Looking Back at a Legend... Margaret Court
Published January 26, 2010 12:00
Year-End No.1 Finishes (Open Era): 3...6th on all-time list
Grand Slam Singles Titles: 24...1st on all-time list
Singles Titles (Open Era): 92...4th on all-time list
Doubles Titles (Open Era): 48…13th on all-time list
The young Margaret Smith already cut an impressive figure when she made her first foray to Europe in 1961. A protégé of former Wimbledon champion Frank Sedgman, she was statuesque and athletic, strong and quick, quietly confident and driven. Indeed, having won the Australian championship at 17, Smith was touted as the best female player to emerge from a country that had produced a string of iconic male champions.
By the time she drew a veil over her career in 1977, aged 35, Mrs Margaret Court had more than confirmed her place in that pantheon of greats. She had worked prodigiously hard to make the most of her physical attributes, setting new benchmarks in training - and the resulting record speaks for itself. All up, Court captured 62 Grand Slam titles - 24 in singles (only ever losing five finals), 19 in doubles and 19 mixed, the towering achievement being her sweep of all four singles majors in 1970.
Four decades on, only two other women, Maureen Connolly (1953) and Steffi Graf (1988) have achieved the feat in a calendar year. As well as winning the mixed doubles Grand Slam twice, in 1963 with Ken Fletcher and 1965 with three different partners, Court is still the only woman to have won the 'triple crown' of singles, doubles and mixed at the same Grand Slam twice during her career (at the 1963 Australian Open and 1970 US Open). And her 11 Australian titles remains the record for a single Slam.
The Grand Slam That Nearly Wasn't
Raised in the town of Albury in country New South Wales, Court was the supreme exponent of the serve-and-volley style at a time when three of the four Slams were played on grass. And yet it took a couple of years for her to find her footing on the global stage. On that first trip to Wimbledon the seeding committee made Miss Smith the No.2 seed but she fell to Christine Truman in the quarters. The following year, having won at Roland Garros for the first time, she was top seed but stunned by a certain Billie Jean Moffitt in the first round.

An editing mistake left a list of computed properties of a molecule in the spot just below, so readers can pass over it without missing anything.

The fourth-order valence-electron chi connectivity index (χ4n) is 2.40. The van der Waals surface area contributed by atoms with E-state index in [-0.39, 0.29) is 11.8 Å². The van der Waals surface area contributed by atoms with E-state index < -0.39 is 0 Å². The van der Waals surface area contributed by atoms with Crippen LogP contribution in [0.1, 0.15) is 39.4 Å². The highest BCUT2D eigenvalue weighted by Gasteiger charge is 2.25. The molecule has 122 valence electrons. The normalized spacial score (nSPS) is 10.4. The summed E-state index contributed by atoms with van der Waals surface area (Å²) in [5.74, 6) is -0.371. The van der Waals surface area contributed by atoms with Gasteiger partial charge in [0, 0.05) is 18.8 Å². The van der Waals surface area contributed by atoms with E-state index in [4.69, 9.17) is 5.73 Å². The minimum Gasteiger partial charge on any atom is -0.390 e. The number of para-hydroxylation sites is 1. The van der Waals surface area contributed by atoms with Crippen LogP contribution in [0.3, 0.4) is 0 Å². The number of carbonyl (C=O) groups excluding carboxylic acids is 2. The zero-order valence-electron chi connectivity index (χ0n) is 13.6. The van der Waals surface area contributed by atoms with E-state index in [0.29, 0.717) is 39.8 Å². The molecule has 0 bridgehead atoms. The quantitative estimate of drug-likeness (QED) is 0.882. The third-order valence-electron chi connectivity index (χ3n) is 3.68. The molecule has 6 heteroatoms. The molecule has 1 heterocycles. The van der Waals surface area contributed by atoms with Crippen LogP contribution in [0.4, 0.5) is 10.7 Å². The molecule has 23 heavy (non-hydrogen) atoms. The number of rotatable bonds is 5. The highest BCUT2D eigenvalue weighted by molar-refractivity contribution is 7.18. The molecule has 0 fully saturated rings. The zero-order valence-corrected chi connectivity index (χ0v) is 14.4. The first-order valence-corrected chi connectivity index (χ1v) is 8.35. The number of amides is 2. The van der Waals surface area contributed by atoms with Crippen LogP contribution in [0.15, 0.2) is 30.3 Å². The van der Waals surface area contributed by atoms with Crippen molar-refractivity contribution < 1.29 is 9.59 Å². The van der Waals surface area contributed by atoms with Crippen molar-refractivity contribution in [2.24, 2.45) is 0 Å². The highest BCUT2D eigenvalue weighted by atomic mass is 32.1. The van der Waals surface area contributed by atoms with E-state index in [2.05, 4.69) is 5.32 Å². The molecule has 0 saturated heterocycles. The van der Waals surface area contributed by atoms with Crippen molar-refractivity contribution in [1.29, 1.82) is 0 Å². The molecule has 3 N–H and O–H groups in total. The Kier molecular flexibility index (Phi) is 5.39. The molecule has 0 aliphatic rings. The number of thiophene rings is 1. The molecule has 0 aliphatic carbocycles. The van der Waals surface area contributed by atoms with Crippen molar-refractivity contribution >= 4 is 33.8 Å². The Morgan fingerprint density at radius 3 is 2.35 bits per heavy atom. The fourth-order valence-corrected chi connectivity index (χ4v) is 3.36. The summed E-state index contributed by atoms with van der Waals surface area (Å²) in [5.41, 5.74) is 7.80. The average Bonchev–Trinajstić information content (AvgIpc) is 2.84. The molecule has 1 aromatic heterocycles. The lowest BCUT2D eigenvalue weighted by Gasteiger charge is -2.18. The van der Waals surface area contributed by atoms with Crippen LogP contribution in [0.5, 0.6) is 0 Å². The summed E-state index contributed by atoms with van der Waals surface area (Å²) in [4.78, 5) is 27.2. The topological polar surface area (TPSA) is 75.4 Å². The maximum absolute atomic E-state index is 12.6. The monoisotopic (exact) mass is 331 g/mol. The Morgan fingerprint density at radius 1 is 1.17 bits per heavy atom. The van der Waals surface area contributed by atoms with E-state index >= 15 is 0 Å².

Nonetheless Smith recovered to capture the first of five US crowns later that summer, and it was to be a case of third time lucky at Wimbledon the following year when she beat Billie Jean in the final. She reached the title match at the All England Club the next two years, sharing the spoils with her other great rival of the 1960s, graceful Brazilian Maria Bueno.
By the time she married international yachtsman Barry Court in 1967, and left the sport for 18 months, Court had surely written her name into the history books with 13 Grand Slam singles titles and four years voted the year-end No.1, from 1962-65. But the best was yet to come. When she made her comeback the Open Era was in full swing, and Court went on to win 92 singles titles (including 11 majors) and 48 doubles titles - despite taking more time out to have her first child in early 1972, and second child in 1974.
Even though Court had won three of the Big Four in 1969 and was in peak form by 1970, her Grand Slam sweep was full of drama. Having beaten Kerry Melville Reid in the Australian final, Court trailed Olga Morozova 63 52 in the final at Roland Garros but conjured a win despite leg cramps; at Wimbledon she hurt her ankle in the final against King, so rushed the net as much as possible and eventually prevailed, 1412, 119. Court completed the Slam with a three set defeat of Rosie Casals at Forest Hills - which she has described as the best moment of her career. It is notable that Court won 21 of 27 tournaments played that season - still the record title haul for a single year - for a 104-6 match record.
These were, of course, heady times for tennis behind the scenes as well, and try as she might the conservative Court couldn't keep completely out of the political fray.
On the one hand she had truly proved that a woman could "have it all". But Court has admitted to being naïve when Bobby Riggs challenged her to a 'Battle of the Sexes' match in 1973. Recognizing that Riggs was mostly interested in undermining the campaign for equality on the tennis Tour, King and Chris Evert had turned Riggs down - but Court accepted the challenge.
"I just thought, here is a man who has quite a big mouth," Court has said. The top-ranked player at the time (her win-loss percentage that year finished at .953) she fully expected to win. But the outcome would be dubbed the Mother's Day Massacre, with 55-year-old Riggs undermining Court's powerful rhythm by feeding her junk. His 62 61 win even provoked King to accept a rematch.
Putting the hoopla behind her, Court continued to collect titles and when the computerized ranking system was introduced at the end of 1975 she was still ranked a respectable No.6. But while she played intermittently for another couple of years, Court had her family and other priorities. Raised a Catholic, religion had become ever more important to her. She converted to the Pentecostal church, and after attending bible college in the 1980s the mother of four was ordained as a minister in 1991.
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